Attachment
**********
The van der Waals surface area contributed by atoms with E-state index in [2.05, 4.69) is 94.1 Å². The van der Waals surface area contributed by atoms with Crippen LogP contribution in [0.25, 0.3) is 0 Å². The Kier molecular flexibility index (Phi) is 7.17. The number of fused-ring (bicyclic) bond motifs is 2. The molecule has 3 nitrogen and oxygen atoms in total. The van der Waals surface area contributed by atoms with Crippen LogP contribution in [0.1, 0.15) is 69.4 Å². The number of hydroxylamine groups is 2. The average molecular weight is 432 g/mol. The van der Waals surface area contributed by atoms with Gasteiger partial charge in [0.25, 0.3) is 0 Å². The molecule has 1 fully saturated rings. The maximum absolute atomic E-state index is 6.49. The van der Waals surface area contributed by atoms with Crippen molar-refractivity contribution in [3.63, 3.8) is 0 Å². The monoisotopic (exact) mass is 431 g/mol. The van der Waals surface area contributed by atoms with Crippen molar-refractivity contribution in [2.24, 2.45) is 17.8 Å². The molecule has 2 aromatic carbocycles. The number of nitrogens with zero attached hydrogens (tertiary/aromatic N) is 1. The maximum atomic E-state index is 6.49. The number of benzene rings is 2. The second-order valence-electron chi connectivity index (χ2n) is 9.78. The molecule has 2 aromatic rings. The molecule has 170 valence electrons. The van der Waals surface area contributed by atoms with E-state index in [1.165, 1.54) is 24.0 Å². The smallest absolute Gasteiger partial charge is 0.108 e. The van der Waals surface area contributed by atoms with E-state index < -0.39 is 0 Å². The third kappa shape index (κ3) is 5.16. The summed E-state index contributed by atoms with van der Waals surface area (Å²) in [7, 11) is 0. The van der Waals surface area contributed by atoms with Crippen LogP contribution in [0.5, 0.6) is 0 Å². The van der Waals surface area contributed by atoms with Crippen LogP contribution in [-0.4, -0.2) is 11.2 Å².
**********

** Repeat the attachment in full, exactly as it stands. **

The van der Waals surface area contributed by atoms with E-state index in [2.05, 4.69) is 94.1 Å². The van der Waals surface area contributed by atoms with Crippen LogP contribution in [0.25, 0.3) is 0 Å². The Kier molecular flexibility index (Phi) is 7.17. The number of fused-ring (bicyclic) bond motifs is 2. The molecule has 3 nitrogen and oxygen atoms in total. The van der Waals surface area contributed by atoms with Crippen LogP contribution in [0.1, 0.15) is 69.4 Å². The number of hydroxylamine groups is 2. The average molecular weight is 432 g/mol. The van der Waals surface area contributed by atoms with Gasteiger partial charge in [0.25, 0.3) is 0 Å². The molecule has 1 fully saturated rings. The maximum absolute atomic E-state index is 6.49. The van der Waals surface area contributed by atoms with Crippen molar-refractivity contribution in [3.63, 3.8) is 0 Å². The monoisotopic (exact) mass is 431 g/mol. The van der Waals surface area contributed by atoms with Crippen molar-refractivity contribution in [2.24, 2.45) is 17.8 Å². The molecule has 2 aromatic carbocycles. The number of nitrogens with zero attached hydrogens (tertiary/aromatic N) is 1. The maximum atomic E-state index is 6.49. The number of benzene rings is 2. The second-order valence-electron chi connectivity index (χ2n) is 9.78. The molecule has 2 aromatic rings. The molecule has 170 valence electrons. The van der Waals surface area contributed by atoms with E-state index in [1.165, 1.54) is 24.0 Å². The smallest absolute Gasteiger partial charge is 0.108 e. The van der Waals surface area contributed by atoms with E-state index < -0.39 is 0 Å². The third kappa shape index (κ3) is 5.16. The summed E-state index contributed by atoms with van der Waals surface area (Å²) in [7, 11) is 0. The van der Waals surface area contributed by atoms with Crippen LogP contribution in [0.5, 0.6) is 0 Å². The van der Waals surface area contributed by atoms with Crippen LogP contribution in [-0.4, -0.2) is 11.2 Å².